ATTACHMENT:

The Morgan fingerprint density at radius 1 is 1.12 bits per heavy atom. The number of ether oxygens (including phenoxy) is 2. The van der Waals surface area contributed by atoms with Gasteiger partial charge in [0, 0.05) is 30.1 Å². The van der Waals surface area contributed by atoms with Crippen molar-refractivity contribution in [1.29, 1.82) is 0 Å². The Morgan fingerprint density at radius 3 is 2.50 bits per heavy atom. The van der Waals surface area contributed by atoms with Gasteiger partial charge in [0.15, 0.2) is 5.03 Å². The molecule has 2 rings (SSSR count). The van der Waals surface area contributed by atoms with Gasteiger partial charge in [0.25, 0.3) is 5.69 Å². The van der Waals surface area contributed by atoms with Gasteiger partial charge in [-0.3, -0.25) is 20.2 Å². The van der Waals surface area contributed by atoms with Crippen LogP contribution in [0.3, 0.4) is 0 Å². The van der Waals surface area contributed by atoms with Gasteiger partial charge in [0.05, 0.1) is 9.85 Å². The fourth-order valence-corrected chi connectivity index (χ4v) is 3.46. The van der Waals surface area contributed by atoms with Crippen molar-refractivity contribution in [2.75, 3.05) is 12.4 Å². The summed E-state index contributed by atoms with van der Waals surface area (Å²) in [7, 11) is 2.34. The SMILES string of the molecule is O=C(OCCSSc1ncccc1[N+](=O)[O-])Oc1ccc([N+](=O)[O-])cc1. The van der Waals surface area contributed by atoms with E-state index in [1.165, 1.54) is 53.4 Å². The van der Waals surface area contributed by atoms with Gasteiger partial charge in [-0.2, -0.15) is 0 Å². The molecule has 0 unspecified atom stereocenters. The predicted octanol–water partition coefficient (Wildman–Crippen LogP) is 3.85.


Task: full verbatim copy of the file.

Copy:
The Morgan fingerprint density at radius 1 is 1.12 bits per heavy atom. The number of ether oxygens (including phenoxy) is 2. The van der Waals surface area contributed by atoms with Gasteiger partial charge in [0, 0.05) is 30.1 Å². The van der Waals surface area contributed by atoms with Crippen molar-refractivity contribution in [1.29, 1.82) is 0 Å². The Morgan fingerprint density at radius 3 is 2.50 bits per heavy atom. The van der Waals surface area contributed by atoms with Gasteiger partial charge in [0.15, 0.2) is 5.03 Å². The molecule has 2 rings (SSSR count). The van der Waals surface area contributed by atoms with Gasteiger partial charge in [0.25, 0.3) is 5.69 Å². The van der Waals surface area contributed by atoms with Gasteiger partial charge in [-0.3, -0.25) is 20.2 Å². The van der Waals surface area contributed by atoms with Crippen LogP contribution in [0.3, 0.4) is 0 Å². The van der Waals surface area contributed by atoms with Gasteiger partial charge in [0.05, 0.1) is 9.85 Å². The fourth-order valence-corrected chi connectivity index (χ4v) is 3.46. The van der Waals surface area contributed by atoms with Crippen molar-refractivity contribution in [2.75, 3.05) is 12.4 Å². The summed E-state index contributed by atoms with van der Waals surface area (Å²) in [7, 11) is 2.34. The SMILES string of the molecule is O=C(OCCSSc1ncccc1[N+](=O)[O-])Oc1ccc([N+](=O)[O-])cc1. The van der Waals surface area contributed by atoms with E-state index in [1.165, 1.54) is 53.4 Å². The van der Waals surface area contributed by atoms with Gasteiger partial charge in [-0.2, -0.15) is 0 Å². The molecule has 0 unspecified atom stereocenters. The predicted octanol–water partition coefficient (Wildman–Crippen LogP) is 3.85.